Chawdewyne de boyce
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by [name]

This entry is a re-creation of a recipe from Liber cure cocorum [Sloane MS 1986] (England, 1430), entitled " Chawdewyne de boyce". [insert a brief description of dish here, possibly including any or all of the following: characteristics of the final dish, when or how it might have been served, and why you selected it]

The Source Recipe
The original text of the recipe is as follows:

Chawdewyne de boyce. Take smalle notes, schale not kurnele, As þou dose of almondes, fayre and wele. Frye hom in oyle, þen sethe hom ry3t In almonde mylke þat is bry3t. Þen þou schalle do in floure of ryce And also oþer pouder of spyce. Fry oþer curneles besyde also, Coloure þou hit with safron, or þou fer goo, To divers þo mete þou schalt hit set, With þo fryed curnels with outen let.

Related Recipes
While interpreting this recipe, I also considered the following recipes that appear to be related:
[edit as appropriate - note that this section should be left out if no related recipes can be found]

Chaudewyne. Take the Guttes of fressh Samon, and do awey the gall; and slytte hem, and caste hem in a potte, and boyle hem in water right well; And ley hem vpon a borde, and hewe hem; And then stepe brede in the same licour, And cast som of the samon broth thereto, And drawe all thorgh a streynour; and then caste the hewen guttes and the drawen brede in a potte, and a litull wyn, pouder of Canell, or saffron, And lete boyle togidre; And cast there-to pouder of peper, Vinegre, and salt; And lete hit be rennyng. [Two Fifteenth-Century Cookery-Books]

Chaudoun. Take gysers, and lyuers, and hert of Swanne; and if the guttys ben fat, slyt them clence thaym [added in MS] (Note: added after them in different ink.), and caste them ther-to, and boile them in faire watre: and thanne take them up, and hew them smal, and thanne caste them in-to the same brothe, (but strayne hit thurgh a straynour firste); and caste ther-to poudre peper, canel, and vynegre, and salt, and lete boile. And thanne take the blode of the Swanne, and freysshe broth, and brede, and draw them thurwe a straynour, and cast ther-to; and lete boile to-gedre. And thenne take poudre of gyngere, whanne hit is al-moste y-now, and put ther-to, and serue forth with the swan. [added in MS] (Note: added in different ink) [Two Fifteenth-Century Cookery-Books]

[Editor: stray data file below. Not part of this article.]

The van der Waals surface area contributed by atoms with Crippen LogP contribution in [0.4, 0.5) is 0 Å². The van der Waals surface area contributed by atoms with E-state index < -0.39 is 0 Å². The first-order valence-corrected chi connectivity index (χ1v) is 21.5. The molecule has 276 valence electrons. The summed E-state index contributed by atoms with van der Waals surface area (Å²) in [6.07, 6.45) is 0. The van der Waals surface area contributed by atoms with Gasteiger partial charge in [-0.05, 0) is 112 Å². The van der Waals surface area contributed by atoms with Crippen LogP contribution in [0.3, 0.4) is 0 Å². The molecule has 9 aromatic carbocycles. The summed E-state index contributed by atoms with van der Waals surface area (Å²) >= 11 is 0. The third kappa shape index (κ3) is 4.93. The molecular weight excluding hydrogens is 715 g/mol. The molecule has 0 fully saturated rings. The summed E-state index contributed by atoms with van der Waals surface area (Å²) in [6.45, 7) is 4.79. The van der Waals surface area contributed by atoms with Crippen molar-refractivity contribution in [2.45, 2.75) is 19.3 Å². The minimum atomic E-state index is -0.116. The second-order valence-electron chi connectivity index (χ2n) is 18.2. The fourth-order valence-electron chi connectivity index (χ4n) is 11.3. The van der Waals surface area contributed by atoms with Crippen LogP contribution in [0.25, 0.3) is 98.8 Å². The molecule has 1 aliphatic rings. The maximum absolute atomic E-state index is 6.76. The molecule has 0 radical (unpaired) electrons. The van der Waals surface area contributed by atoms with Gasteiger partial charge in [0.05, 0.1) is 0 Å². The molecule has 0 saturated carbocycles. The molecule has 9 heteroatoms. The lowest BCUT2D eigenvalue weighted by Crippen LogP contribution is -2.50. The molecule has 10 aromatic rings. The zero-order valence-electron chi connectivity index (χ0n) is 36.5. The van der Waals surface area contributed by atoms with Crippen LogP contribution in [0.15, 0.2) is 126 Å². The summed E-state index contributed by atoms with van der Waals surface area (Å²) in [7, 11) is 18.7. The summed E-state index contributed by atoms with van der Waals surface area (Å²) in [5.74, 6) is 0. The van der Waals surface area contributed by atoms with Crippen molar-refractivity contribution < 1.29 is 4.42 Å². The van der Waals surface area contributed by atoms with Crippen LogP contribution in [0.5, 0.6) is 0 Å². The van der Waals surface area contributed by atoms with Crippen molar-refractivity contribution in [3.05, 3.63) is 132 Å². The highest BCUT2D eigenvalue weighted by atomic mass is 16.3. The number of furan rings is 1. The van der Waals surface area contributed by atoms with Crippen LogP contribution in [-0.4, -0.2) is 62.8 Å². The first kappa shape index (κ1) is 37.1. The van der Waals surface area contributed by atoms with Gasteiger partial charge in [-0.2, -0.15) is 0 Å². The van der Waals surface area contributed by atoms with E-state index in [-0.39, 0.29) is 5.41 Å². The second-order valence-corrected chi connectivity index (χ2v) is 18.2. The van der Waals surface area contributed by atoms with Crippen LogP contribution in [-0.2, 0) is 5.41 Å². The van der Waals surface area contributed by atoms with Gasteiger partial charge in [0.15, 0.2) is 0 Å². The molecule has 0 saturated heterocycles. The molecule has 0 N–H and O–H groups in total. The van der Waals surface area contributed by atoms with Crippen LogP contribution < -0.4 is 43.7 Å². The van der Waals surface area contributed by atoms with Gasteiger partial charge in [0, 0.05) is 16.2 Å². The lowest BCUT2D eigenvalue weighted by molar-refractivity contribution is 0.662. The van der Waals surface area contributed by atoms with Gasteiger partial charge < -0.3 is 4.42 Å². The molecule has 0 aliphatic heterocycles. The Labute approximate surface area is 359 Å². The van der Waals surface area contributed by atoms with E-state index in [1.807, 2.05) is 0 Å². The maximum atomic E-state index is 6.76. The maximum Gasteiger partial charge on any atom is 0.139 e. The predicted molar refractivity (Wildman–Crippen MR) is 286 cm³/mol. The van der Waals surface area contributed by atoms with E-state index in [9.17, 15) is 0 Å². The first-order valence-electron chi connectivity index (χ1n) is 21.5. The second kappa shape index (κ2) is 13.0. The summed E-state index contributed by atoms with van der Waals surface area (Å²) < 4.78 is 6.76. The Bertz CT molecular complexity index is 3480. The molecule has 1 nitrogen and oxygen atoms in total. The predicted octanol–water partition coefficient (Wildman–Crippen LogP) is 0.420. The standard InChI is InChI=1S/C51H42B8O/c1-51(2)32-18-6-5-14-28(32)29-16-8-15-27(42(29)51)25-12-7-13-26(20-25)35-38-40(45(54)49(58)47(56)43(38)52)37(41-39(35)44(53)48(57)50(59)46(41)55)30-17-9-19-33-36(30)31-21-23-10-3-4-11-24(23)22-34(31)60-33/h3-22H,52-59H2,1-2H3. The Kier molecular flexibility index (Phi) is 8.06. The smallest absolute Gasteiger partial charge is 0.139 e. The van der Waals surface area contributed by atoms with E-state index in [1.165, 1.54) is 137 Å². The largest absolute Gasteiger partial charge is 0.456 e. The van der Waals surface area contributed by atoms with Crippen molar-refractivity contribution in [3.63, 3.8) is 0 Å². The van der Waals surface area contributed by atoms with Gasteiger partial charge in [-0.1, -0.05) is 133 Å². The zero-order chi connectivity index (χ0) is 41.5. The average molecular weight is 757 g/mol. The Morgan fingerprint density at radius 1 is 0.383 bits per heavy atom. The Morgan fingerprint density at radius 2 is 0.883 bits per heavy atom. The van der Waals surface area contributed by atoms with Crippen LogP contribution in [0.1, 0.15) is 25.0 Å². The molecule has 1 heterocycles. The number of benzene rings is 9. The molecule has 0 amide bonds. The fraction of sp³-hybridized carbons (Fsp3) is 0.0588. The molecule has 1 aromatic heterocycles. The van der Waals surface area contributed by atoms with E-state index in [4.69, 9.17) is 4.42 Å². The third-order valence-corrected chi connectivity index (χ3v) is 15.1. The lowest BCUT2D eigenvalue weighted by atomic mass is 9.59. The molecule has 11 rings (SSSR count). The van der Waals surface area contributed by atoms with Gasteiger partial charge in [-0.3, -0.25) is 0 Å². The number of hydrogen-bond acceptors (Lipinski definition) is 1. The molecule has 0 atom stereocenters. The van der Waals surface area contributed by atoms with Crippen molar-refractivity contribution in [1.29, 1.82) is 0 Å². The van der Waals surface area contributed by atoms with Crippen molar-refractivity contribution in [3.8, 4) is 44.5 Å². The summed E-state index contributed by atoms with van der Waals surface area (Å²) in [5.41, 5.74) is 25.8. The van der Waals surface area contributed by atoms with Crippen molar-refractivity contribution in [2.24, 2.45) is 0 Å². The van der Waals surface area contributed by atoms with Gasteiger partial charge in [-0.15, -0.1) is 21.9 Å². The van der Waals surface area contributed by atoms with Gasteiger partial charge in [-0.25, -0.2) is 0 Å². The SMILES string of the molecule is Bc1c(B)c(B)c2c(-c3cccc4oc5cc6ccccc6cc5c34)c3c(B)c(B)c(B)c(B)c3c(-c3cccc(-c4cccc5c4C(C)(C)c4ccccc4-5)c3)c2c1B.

To mak chawdwen de boyse tak noot kirnelles and fry them in oile then sethe them in almond mylk put ther to flour of ryse and other poudures and fry not kirnelles and colour them with saffron and serue them. [A Noble Boke off Cookry]

Chawdwyn. Take Gysers, lyuers, and hertes of Swannes, or of wilde gese; And if the guttes be fatte, slytte hem, and cast hem there-to, And boile hem in faire water; And then take hem vppe, And hew hem smale, and caste into the same broth ayene, but streyne hit thorgh a streynour firste; And caste thereto pouder of peper and of canell, and salt, and vinegre, And lete boile; And then take the blode of the swan, and fressh broth, and brede, and drawe hem thorgh a streynour and cast thereto, And lete al boyle togidre; And then take pouder of Gynger, whan hit is al-moost ynough, And caste [correction; sic = MS. caste caste] there-to, And serue it forthe. [Two Fifteenth-Century Cookery-Books]

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The original recipe calls for the following ingredients: [edit this list as appropriate]


[if desired and applicable, add notes here about the ingredients - if any substitutions were made, explain why - also note what quantities were used for each ingredient and, if possible, why]

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[Replace citations with those from books where appropriate and/or possible. Make sure any links work, and that the referenced text is presented accurately]

Searchable index of "Liber cure cocorum [Sloane MS 1986]". Medieval Cookery.
  <>. Accessed on June 7, 2020, 2:08 am.

Searchable index of "Two Fifteenth-Century Cookery-Books". Medieval Cookery.
  <>. Accessed on June 7, 2020, 2:08 am.

Searchable index of "A Noble Boke off Cookry". Medieval Cookery.
  <>. Accessed on June 7, 2020, 2:08 am.

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